Those who are passionate about feminism and the female experience may wish to pursue a graduate degree in Women's Studies to become academics, politicians, lawyers, or activists. Women's Studies is a highly interdisciplinary field, and programs can accordingly vary in their focus. Learn about some coursework you may expect to undertake in many programs and other degrees that you may also find helpful in achieving your goals.
General Graduate Degree Program Information
Master's programs generally last for two years; PhD programs may take five or more. Master's programs may or may not require a thesis; PhD programs usually involve the completion of a dissertation before the degree is awarded.
Women's Studies graduate programs call for at least an undergraduate degree (in any field) and may require an undergraduate GPA of 3.0 or higher. Some programs also require results of the Graduate Record Exam (GRE) for admission. The following courses are examples of typical offerings in the field.
Women's History/History of Feminism
These courses survey the history, influence, and struggles of women and feminist movements. Depending on your program's focus, these classes may cover a broad swath of history, anywhere from prehistory to modern times, or they may focus on a narrower period and culture. Women's Studies programs in the U.S. often focus on American feminism, though other courses may emphasize other areas. Either way, these courses emphasize the enormously diverse experiences of women across different cultures, teaching students to keep an open mind to difference.
Theories in Feminist Inquiry/Introduction to Feminist Theory
These courses expose students to the important writers, texts and concepts that have informed and shaped contemporary feminist thought. They are intended to give students a taste of the current state of Women's Studies, and the historical context that led it to where it is today. It also serves to teach students the necessary terms and vocabulary to communicate and understand the academic discourse within the field.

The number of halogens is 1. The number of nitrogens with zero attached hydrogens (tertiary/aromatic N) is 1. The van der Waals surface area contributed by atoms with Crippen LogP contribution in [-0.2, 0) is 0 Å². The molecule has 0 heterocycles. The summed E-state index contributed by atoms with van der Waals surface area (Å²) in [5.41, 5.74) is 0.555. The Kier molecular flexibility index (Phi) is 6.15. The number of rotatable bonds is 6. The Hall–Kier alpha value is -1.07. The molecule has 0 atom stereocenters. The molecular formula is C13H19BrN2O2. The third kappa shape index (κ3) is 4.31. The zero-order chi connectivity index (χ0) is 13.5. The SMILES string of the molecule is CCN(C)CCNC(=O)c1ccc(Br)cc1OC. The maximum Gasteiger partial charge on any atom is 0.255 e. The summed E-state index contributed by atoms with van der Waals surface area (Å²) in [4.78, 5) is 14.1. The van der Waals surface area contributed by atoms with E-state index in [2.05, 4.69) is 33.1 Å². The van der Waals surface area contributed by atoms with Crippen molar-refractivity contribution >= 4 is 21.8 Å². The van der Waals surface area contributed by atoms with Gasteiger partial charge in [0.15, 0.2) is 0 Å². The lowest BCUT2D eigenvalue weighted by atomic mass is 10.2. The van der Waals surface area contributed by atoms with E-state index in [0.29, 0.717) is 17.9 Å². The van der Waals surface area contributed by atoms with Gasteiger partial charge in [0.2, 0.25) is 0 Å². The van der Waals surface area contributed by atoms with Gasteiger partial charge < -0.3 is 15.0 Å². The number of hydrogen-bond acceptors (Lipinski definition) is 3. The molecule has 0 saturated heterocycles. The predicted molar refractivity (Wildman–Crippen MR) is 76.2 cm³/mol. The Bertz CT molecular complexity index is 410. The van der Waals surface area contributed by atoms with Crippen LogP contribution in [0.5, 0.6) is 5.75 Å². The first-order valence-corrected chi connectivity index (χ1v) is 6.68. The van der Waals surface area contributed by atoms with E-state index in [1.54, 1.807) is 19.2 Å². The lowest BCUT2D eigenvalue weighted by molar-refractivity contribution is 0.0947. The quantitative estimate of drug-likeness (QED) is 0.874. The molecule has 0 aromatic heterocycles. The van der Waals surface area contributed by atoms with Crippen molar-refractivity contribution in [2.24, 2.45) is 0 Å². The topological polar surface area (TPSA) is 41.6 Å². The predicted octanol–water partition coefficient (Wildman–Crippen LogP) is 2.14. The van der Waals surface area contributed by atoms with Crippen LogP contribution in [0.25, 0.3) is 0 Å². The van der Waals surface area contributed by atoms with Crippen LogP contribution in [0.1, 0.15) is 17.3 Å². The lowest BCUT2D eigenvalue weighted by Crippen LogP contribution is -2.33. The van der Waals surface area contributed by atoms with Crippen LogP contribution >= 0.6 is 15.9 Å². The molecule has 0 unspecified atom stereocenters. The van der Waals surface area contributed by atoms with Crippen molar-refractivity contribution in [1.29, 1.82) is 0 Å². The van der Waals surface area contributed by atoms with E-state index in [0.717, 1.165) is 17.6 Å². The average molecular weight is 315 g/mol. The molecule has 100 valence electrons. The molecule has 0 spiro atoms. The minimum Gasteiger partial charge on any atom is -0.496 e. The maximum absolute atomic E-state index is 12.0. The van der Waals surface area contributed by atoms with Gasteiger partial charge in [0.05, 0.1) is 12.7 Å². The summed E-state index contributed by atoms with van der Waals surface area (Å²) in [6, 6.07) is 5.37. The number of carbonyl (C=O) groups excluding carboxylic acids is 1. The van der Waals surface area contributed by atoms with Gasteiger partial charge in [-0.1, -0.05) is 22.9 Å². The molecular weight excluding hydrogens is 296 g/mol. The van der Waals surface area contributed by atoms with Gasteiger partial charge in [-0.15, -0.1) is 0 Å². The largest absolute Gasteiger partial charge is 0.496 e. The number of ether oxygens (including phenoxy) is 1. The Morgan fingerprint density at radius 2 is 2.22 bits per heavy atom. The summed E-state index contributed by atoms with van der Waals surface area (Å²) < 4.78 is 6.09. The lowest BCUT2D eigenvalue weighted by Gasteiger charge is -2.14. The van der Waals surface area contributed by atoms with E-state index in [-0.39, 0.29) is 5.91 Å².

This broad category of courses exposes students to important works by queer and trans writers. They analyze contemporary queer literature in historical as well as artistic context, and the influence they have had in shaping modern gender identities. This type of course aids students in developing and improving the critical skills and knowledge base needed for success in rigorous graduate-level humanities courses, as well as in advanced academic research in Women's Studies.
Feminism in Education
This type of course is often required of PhD students who will be expected to serve as teaching assistants in undergraduate classes. It is designed to train graduate students to be effective instructors in the Women's Studies classroom. Students practice effectively leading discussions, designing daily class meetings, writing a syllabus, and addressing any pedagogical issues that may arise in class.
These courses are meant to introduce graduate students to methods of research in the field of Women's Studies. Students learn how to integrate different forms of qualitative research, such as focus groups, interviews, and surveys. A background in subjects such as statistics and psychology may be beneficial.
Related Graduate Degrees
M.A./PhD in Gender and Sexuality Studies
Women's Studies and Gender Studies are sometimes combined into one program. While Women's Studies obviously emphasizes the female experience, Gender Studies also looks at the influence, history, and experiences of men and nonbinary people.
J.D. (Juris Doctor)
A law degree is intended for those who wish to enter the legal profession as attorneys or judges. A number of universities offer dual programs that allow students to graduate with a J.D. and an M.A. in Women's Studies simultaneously, for those who wish to integrate advocacy for women into their law practice. J.D. programs last three years beyond the undergraduate degree and require the Law School Admissions Test (LSAT).
M.P.P. (Master of Public Policy)
Public policy programs are designed to prepare people for careers in government, universities, and think tanks. These programs often admit individuals who have real-world experience in areas such as social work, non-profits, or politics, beyond having earned a related undergraduate degree.
M.S.W. (Master of Social Work)
This degree may be an ideal degree for those students who intend to work with women in the field of social work; these kinds of careers include professional social workers, in addition to counselors and academics. Some programs offer dual MSW/MA programs. Once you have completed this degree, you may wish to increase your specialization by earning a graduate certificate in Women's Studies.
Women's Studies is a broad and often influential field. Many graduate study opportunities exist that you may compare with your educational goals and personal interests.